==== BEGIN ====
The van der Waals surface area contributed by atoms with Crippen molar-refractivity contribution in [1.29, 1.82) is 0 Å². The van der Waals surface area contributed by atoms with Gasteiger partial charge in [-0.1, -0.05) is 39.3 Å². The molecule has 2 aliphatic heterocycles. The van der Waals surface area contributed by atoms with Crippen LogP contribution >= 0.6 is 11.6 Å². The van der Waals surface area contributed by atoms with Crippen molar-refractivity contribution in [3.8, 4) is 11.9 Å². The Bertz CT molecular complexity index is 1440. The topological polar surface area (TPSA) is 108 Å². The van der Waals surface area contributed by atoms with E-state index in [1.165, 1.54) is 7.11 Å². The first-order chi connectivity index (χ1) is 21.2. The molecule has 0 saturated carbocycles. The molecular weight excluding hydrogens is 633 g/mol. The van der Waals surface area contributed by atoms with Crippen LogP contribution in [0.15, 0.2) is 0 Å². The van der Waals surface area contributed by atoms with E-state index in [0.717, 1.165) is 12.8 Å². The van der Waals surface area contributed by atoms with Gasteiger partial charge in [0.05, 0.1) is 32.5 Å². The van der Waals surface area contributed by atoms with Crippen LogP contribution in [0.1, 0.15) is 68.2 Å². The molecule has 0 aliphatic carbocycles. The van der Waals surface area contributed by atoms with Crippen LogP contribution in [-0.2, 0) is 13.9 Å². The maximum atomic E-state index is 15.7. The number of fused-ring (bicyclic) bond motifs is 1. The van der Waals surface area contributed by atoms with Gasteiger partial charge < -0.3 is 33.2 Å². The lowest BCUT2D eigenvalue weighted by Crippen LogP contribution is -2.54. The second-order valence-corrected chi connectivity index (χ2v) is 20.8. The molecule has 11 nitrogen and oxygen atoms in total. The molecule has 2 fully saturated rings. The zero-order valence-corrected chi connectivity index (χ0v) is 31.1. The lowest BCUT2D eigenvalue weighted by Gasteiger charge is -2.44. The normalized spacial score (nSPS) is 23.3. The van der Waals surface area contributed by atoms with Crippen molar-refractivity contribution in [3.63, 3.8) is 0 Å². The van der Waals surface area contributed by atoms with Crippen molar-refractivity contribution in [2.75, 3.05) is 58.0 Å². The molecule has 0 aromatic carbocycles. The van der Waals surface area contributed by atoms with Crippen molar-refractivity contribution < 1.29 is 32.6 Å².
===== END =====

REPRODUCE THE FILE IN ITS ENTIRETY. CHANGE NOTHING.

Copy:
The van der Waals surface area contributed by atoms with Crippen molar-refractivity contribution in [1.29, 1.82) is 0 Å². The van der Waals surface area contributed by atoms with Gasteiger partial charge in [-0.1, -0.05) is 39.3 Å². The molecule has 2 aliphatic heterocycles. The van der Waals surface area contributed by atoms with Crippen LogP contribution >= 0.6 is 11.6 Å². The van der Waals surface area contributed by atoms with Crippen molar-refractivity contribution in [3.8, 4) is 11.9 Å². The Bertz CT molecular complexity index is 1440. The topological polar surface area (TPSA) is 108 Å². The van der Waals surface area contributed by atoms with E-state index in [1.165, 1.54) is 7.11 Å². The first-order chi connectivity index (χ1) is 21.2. The molecule has 0 saturated carbocycles. The molecular weight excluding hydrogens is 633 g/mol. The van der Waals surface area contributed by atoms with Crippen LogP contribution in [0.15, 0.2) is 0 Å². The van der Waals surface area contributed by atoms with E-state index in [0.717, 1.165) is 12.8 Å². The van der Waals surface area contributed by atoms with Gasteiger partial charge in [0.05, 0.1) is 32.5 Å². The van der Waals surface area contributed by atoms with Crippen LogP contribution in [0.1, 0.15) is 68.2 Å². The molecule has 0 aliphatic carbocycles. The van der Waals surface area contributed by atoms with Crippen LogP contribution in [-0.2, 0) is 13.9 Å². The maximum atomic E-state index is 15.7. The number of fused-ring (bicyclic) bond motifs is 1. The van der Waals surface area contributed by atoms with Gasteiger partial charge < -0.3 is 33.2 Å². The lowest BCUT2D eigenvalue weighted by Crippen LogP contribution is -2.54. The second-order valence-corrected chi connectivity index (χ2v) is 20.8. The molecule has 11 nitrogen and oxygen atoms in total. The molecule has 2 fully saturated rings. The zero-order valence-corrected chi connectivity index (χ0v) is 31.1. The lowest BCUT2D eigenvalue weighted by Gasteiger charge is -2.44. The normalized spacial score (nSPS) is 23.3. The van der Waals surface area contributed by atoms with Crippen molar-refractivity contribution in [3.63, 3.8) is 0 Å². The van der Waals surface area contributed by atoms with Crippen molar-refractivity contribution in [2.75, 3.05) is 58.0 Å². The molecule has 0 aromatic carbocycles. The van der Waals surface area contributed by atoms with Crippen molar-refractivity contribution < 1.29 is 32.6 Å².